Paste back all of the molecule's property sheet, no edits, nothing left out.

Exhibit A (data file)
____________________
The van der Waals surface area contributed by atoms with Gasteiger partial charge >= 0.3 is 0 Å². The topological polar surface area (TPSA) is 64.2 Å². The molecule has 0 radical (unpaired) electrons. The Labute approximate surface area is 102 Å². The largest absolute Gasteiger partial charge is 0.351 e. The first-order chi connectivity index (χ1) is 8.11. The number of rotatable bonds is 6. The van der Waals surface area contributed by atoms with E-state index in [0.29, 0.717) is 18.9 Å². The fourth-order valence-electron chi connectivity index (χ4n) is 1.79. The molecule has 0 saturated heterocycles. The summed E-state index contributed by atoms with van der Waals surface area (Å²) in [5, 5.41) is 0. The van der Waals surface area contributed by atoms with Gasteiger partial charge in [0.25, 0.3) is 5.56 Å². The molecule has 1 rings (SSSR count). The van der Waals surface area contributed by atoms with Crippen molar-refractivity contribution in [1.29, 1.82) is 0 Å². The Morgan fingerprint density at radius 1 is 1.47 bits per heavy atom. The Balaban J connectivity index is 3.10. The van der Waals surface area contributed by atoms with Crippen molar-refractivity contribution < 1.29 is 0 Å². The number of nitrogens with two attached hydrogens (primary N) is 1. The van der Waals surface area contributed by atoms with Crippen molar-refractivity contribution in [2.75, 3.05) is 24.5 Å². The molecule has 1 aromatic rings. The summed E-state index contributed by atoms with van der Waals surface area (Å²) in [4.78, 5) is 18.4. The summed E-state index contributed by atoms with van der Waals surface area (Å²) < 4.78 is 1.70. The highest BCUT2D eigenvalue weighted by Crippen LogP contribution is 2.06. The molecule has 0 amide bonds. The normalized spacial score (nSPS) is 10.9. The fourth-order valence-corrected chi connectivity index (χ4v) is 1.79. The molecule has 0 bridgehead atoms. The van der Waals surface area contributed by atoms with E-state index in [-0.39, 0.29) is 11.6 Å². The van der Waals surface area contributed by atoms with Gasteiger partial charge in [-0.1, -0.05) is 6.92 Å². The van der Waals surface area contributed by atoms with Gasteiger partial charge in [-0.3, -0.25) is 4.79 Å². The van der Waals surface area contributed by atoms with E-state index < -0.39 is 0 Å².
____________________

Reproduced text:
The van der Waals surface area contributed by atoms with Gasteiger partial charge >= 0.3 is 0 Å². The topological polar surface area (TPSA) is 64.2 Å². The molecule has 0 radical (unpaired) electrons. The Labute approximate surface area is 102 Å². The largest absolute Gasteiger partial charge is 0.351 e. The first-order chi connectivity index (χ1) is 8.11. The number of rotatable bonds is 6. The van der Waals surface area contributed by atoms with E-state index in [0.29, 0.717) is 18.9 Å². The fourth-order valence-electron chi connectivity index (χ4n) is 1.79. The molecule has 0 saturated heterocycles. The summed E-state index contributed by atoms with van der Waals surface area (Å²) in [5, 5.41) is 0. The van der Waals surface area contributed by atoms with Gasteiger partial charge in [0.25, 0.3) is 5.56 Å². The molecule has 1 rings (SSSR count). The van der Waals surface area contributed by atoms with Crippen molar-refractivity contribution in [1.29, 1.82) is 0 Å². The Morgan fingerprint density at radius 1 is 1.47 bits per heavy atom. The Balaban J connectivity index is 3.10. The van der Waals surface area contributed by atoms with Crippen molar-refractivity contribution < 1.29 is 0 Å². The number of nitrogens with two attached hydrogens (primary N) is 1. The van der Waals surface area contributed by atoms with Crippen molar-refractivity contribution in [2.75, 3.05) is 24.5 Å². The molecule has 1 aromatic rings. The summed E-state index contributed by atoms with van der Waals surface area (Å²) in [4.78, 5) is 18.4. The summed E-state index contributed by atoms with van der Waals surface area (Å²) < 4.78 is 1.70. The highest BCUT2D eigenvalue weighted by Crippen LogP contribution is 2.06. The molecule has 0 amide bonds. The normalized spacial score (nSPS) is 10.9. The fourth-order valence-corrected chi connectivity index (χ4v) is 1.79. The molecule has 0 bridgehead atoms. The van der Waals surface area contributed by atoms with E-state index in [-0.39, 0.29) is 11.6 Å². The van der Waals surface area contributed by atoms with Gasteiger partial charge in [-0.1, -0.05) is 6.92 Å². The van der Waals surface area contributed by atoms with Gasteiger partial charge in [-0.3, -0.25) is 4.79 Å². The van der Waals surface area contributed by atoms with E-state index < -0.39 is 0 Å².